IDEAS home Printed from
   My bibliography  Save this article

Equity home bias, incomplete financial markets, and nominal rigidities


  • Ke Pang


This paper analyzes optimal portfolio decisions in a monetary open-economy framework. It is found that market completeness and the specific form of nominal rigidities, namely, nominal price vs. nominal wage rigidities, matter for justifying the observed structure of equity holdings. When markets are complete, sticky prices generate a negative correlation between the non-diversifiable labour income and the profit of domestic firms with respect to the productivity shocks, which explains why households invest little abroad. In contrast, when markets are incomplete, rigidities in goods prices result in a counterfactual `super home bias', because domestic equities provide a good hedge against not only the labour income risk but also the relative price risk. Wage rigidities, however, have the opposite effect. Therefore, nominal rigidities in both goods prices and wage rates are needed to address the empirical composition of gross equity positions under incomplete markets.

Suggested Citation

  • Ke Pang, 2011. "Equity home bias, incomplete financial markets, and nominal rigidities," Canadian Journal of Economics, Canadian Economics Association, vol. 44(1), pages 340-363, February.
  • Handle: RePEc:cje:issued:v:44:y:2011:i:1:p:340-363

    Download full text from publisher

    File URL:
    File Function: Full text
    Download Restriction: Available to subscribers only. Alternative access through JSTOR and Ingenta.

    As the access to this document is restricted, you may want to search for a different version of it.

    More about this item

    JEL classification:

    • F30 - International Economics - - International Finance - - - General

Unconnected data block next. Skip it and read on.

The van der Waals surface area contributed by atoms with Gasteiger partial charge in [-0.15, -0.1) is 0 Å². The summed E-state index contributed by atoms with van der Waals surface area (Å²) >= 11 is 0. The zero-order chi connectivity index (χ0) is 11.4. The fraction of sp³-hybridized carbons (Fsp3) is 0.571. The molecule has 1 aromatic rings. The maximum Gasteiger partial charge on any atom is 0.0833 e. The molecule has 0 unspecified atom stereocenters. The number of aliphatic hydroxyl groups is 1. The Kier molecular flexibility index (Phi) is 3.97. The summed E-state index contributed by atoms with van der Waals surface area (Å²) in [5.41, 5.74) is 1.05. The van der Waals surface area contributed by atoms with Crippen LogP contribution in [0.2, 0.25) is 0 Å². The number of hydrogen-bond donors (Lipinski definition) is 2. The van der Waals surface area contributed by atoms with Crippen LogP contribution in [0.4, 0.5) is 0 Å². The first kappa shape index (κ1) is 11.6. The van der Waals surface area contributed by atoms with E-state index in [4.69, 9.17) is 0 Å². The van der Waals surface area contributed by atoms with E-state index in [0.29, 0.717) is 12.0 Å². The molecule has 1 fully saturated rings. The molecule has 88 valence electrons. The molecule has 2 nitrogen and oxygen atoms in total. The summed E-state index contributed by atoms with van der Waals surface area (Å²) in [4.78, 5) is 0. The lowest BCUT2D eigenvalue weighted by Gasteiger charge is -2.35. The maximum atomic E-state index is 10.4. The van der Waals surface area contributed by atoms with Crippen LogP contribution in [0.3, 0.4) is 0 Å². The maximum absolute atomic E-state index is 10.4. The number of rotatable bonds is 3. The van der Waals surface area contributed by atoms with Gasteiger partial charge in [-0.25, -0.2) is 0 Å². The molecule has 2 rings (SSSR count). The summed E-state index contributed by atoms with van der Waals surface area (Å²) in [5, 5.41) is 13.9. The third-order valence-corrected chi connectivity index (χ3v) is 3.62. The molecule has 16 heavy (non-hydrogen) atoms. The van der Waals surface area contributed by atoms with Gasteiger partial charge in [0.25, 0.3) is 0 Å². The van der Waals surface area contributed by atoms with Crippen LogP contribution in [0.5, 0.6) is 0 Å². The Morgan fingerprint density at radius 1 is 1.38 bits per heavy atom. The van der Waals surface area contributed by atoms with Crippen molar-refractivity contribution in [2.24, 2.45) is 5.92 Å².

• F41 - International Economics - - Macroeconomic Aspects of International Trade and Finance - - - Open Economy Macroeconomics
    • G11 - Financial Economics - - General Financial Markets - - - Portfolio Choice; Investment Decisions


    Access and download statistics


    All material on this site has been provided by the respective publishers and authors. You can help correct errors and omissions. When requesting a correction, please mention this item's handle: RePEc:cje:issued:v:44:y:2011:i:1:p:340-363. See general information about how to correct material in RePEc.

    For technical questions regarding this item, or to correct its authors, title, abstract, bibliographic or download information, contact: (Prof. Werner Antweiler). General contact details of provider: .

    If you have authored this item and are not yet registered with RePEc, we encourage you to do it here. This allows to link your profile to this item. It also allows you to accept potential citations to this item that we are uncertain about.

    We have no references for this item. You can help adding them by using this form .

    If you know of missing items citing this one, you can help us creating those links by adding the relevant references in the same way as above, for each refering item. If you are a registered author of this item, you may also want to check the "citations" tab in your RePEc Author Service profile, as there may be some citations waiting for confirmation.

    Please note that corrections may take a couple of weeks to filter through the various RePEc services.

    IDEAS is a RePEc service hosted by the Research Division of the Federal Reserve Bank of St. Louis . RePEc uses bibliographic data supplied by the respective publishers.